Put simply, it seems that bacteria react differently to antibiotics, evolving at different paces to overcome the antimicrobials we throw at them. This is good news, allowing us to focus on problematic bacteria while the others stay vulnerable to our antibiotic treatments.
More encouraging news came out last year in 2020, before the onset of the pandemic, where research into the human gut gave a brighter view of the future. As you may have heard, the human gut is full of good bacteria (and bad bacteria when infected). The same can be said for our mouths and, when compared, researchers found a difference in the amount and severity of resistant bacteria.
So, why is that important? It gives us valuable insight into how resistances develop and propagate in different microbiomes – those being the mouth and the gut. The differences were so much that, if you compared mouth bacteria with somebody across the planet, they’d be more similar than the bacteria that can be found in your own gut.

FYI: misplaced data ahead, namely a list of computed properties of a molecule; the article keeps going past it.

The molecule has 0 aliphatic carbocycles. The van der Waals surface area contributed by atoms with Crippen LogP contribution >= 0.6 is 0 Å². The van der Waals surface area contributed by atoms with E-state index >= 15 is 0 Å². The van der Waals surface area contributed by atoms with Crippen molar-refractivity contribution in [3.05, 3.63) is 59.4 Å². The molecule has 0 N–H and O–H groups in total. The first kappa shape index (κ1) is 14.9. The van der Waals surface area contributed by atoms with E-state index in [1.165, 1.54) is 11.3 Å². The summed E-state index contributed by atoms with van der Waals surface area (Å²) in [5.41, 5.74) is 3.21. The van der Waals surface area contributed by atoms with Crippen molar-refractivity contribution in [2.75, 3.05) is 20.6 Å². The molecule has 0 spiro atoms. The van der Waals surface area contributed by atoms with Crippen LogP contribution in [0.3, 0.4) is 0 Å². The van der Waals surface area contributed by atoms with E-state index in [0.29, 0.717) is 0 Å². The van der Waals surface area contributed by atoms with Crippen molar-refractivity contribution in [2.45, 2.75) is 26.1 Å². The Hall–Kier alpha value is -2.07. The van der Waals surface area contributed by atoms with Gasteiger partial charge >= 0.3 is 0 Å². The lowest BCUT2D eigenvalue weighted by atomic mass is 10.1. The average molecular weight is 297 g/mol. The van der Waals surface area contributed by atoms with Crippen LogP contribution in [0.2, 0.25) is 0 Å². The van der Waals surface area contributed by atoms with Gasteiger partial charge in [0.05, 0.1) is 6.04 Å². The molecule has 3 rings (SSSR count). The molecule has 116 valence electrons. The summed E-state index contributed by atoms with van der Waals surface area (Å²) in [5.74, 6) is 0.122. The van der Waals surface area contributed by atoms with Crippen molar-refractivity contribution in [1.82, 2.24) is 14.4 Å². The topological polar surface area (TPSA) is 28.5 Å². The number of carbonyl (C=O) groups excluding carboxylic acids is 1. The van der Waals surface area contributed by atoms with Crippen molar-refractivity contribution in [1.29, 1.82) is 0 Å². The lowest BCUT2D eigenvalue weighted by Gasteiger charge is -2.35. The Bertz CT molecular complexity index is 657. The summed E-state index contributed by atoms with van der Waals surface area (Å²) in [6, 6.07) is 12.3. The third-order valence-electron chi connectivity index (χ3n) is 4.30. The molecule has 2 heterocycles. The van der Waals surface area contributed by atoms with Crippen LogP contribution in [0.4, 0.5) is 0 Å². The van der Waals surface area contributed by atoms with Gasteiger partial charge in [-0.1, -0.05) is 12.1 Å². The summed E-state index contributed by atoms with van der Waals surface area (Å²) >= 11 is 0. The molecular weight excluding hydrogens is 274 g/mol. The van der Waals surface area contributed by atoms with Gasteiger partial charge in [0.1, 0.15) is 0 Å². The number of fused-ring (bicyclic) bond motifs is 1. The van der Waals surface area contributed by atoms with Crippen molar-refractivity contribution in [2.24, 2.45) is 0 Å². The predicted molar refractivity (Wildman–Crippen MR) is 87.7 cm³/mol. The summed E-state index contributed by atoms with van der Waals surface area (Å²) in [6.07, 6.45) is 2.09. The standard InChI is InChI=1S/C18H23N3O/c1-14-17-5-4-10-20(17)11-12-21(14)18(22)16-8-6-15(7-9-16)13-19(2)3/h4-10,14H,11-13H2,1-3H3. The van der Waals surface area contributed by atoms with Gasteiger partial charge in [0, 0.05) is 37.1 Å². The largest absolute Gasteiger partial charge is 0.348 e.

With gut research advancing, we are discovering more about the microorganisms there and how they impact our lives. Some of them are shocking, like the idea that your gut is a second brain, and as microbiome research continues we may learn more about resistant bacteria and how to curtail them.
Problems With Antibiotics
As we’ve established, antibiotics changed the face of modern medicine and have saved millions of people over the last century. That doesn’t mean they’re perfect, however, as is the case with most drugs.
There are always benefits and drawbacks that need to be considered when a patient takes any medication, which becomes especially important if they’re taking more powerful antibiotics.
Let’s take a look at some of the problems with antibiotics, from their common side effects to their allergic reaction triggers, and then their biggest problem – the threat of multidrug-resistant bacteria.
First, let’s talk about side effects. Some of the most innocuous treatments in the world come with side effects and antibiotics are no exception. The kinds of side effects of antibiotics vary widely depending on your illness and the type of antibiotic you’re taking.
Side effects are more common with antibiotics than many drugs but, fortunately, they tend to be minor. Affecting approximately 1 in 10 people, the most common side effects cause trouble in the digestive system. While it can cause discomfort, they are typically mild and should pass once the treatment course is complete.